The trial judge’s finding that the appellant sought equal division, while the respondent sought unequal division, is reasonable in the circumstances. There is no basis for this Court to interfere with her finding, as it is clear from the record and pleading that the appellant sought equal division.
 The general rule is that a successful party is entitled to costs (see rule 55.03(1)). In Portugal Cove, Green J.A. set out the following framework for costs appeals:
 One starts with the general principle that costs will normally follow the event: rule 55.03(1). However, because costs are always in the discretion of the court (Judicature Act, s. 53; rule 55.02(1) a successful litigant can never be said to have a “right” to costs. All he or she has, as emphasized by Morgan J.A. in Sooley at [para. 13] is, in the absence of special circumstances, a “reasonable expectation” of obtaining an order for the payment of his or her costs. The court may therefore in its discretion depart from this general principle based on the particular circumstances of the case.
 Green J.A. proceeded to consider awarding costs in a single-issue case; he wrote:
 Where a case involves only one issue, resolution of which will decide the outcome, the determination of costs will usually be quite simple. The result of the case will flow from the resolution of the dispute on the outstanding issue. Even if a plaintiff is not totally successful, he or she will generally be awarded full costs if it can be said that he or she was, “substantially successful”. See, e.g. Kolonel v. Kenny (1992), 1992 CanLII 7282 (NL SCTD), 98 Nfld. & P.E.I.R. 1 (Nfld. T.D.) per Puddester, J. at p. 73.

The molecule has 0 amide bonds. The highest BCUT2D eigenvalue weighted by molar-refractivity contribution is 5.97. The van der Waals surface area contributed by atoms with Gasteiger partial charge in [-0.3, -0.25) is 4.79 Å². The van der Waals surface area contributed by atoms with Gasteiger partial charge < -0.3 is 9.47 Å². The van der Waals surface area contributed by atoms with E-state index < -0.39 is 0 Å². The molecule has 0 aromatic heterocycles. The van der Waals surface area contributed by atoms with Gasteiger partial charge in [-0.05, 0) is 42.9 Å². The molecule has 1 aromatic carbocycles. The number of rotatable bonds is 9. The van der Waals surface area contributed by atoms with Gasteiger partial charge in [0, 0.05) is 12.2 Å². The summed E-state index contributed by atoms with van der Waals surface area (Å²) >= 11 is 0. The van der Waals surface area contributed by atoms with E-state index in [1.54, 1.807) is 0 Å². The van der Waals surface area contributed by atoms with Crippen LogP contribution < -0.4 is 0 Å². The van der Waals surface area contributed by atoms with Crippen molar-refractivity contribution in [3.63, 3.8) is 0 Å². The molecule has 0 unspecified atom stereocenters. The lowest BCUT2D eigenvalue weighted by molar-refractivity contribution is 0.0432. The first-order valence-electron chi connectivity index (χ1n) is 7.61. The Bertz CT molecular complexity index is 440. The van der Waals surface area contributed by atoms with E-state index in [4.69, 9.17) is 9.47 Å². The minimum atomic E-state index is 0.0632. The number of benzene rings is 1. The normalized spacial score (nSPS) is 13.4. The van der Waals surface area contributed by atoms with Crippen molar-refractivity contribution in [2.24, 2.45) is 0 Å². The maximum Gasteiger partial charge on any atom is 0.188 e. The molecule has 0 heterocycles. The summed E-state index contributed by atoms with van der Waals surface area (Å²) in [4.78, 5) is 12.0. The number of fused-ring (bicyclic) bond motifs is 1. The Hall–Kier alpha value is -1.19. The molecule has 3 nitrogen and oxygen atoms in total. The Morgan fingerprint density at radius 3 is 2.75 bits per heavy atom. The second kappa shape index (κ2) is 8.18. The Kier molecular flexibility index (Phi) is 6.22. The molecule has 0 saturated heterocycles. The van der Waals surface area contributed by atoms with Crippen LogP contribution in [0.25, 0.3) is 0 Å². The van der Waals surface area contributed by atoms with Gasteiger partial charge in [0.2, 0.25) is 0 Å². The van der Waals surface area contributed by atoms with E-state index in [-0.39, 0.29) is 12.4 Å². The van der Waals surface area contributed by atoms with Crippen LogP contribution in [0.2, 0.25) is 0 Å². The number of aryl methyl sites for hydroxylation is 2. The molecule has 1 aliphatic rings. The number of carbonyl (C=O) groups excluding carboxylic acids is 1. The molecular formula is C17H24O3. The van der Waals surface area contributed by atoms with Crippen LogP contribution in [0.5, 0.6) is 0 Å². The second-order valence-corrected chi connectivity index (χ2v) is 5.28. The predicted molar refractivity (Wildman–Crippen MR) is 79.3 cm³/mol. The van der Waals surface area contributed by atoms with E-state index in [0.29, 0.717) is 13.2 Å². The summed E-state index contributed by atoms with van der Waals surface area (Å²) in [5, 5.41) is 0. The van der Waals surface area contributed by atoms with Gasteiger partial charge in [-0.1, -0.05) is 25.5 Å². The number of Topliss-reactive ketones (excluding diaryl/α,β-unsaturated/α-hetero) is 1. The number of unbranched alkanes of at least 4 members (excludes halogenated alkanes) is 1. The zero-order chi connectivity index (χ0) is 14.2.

Green J.A. continued to discuss cases involving multiple issues and stated:
 Where multiple issues or different factual scenarios are presented but only some are ultimately established, either by way of claim or defence, the question becomes more complicated. The circumstances justifying an award of costs can be viewed on a continuum with a single issue total success by a plaintiff at one end and a single issue total success by a defendant at the other. Either of these will, absent some special circumstances, attract the principle that costs follow the event. In between, there will be an array of different gradations of success both in respect of an individual issue or as between different issues in a multi-issue case.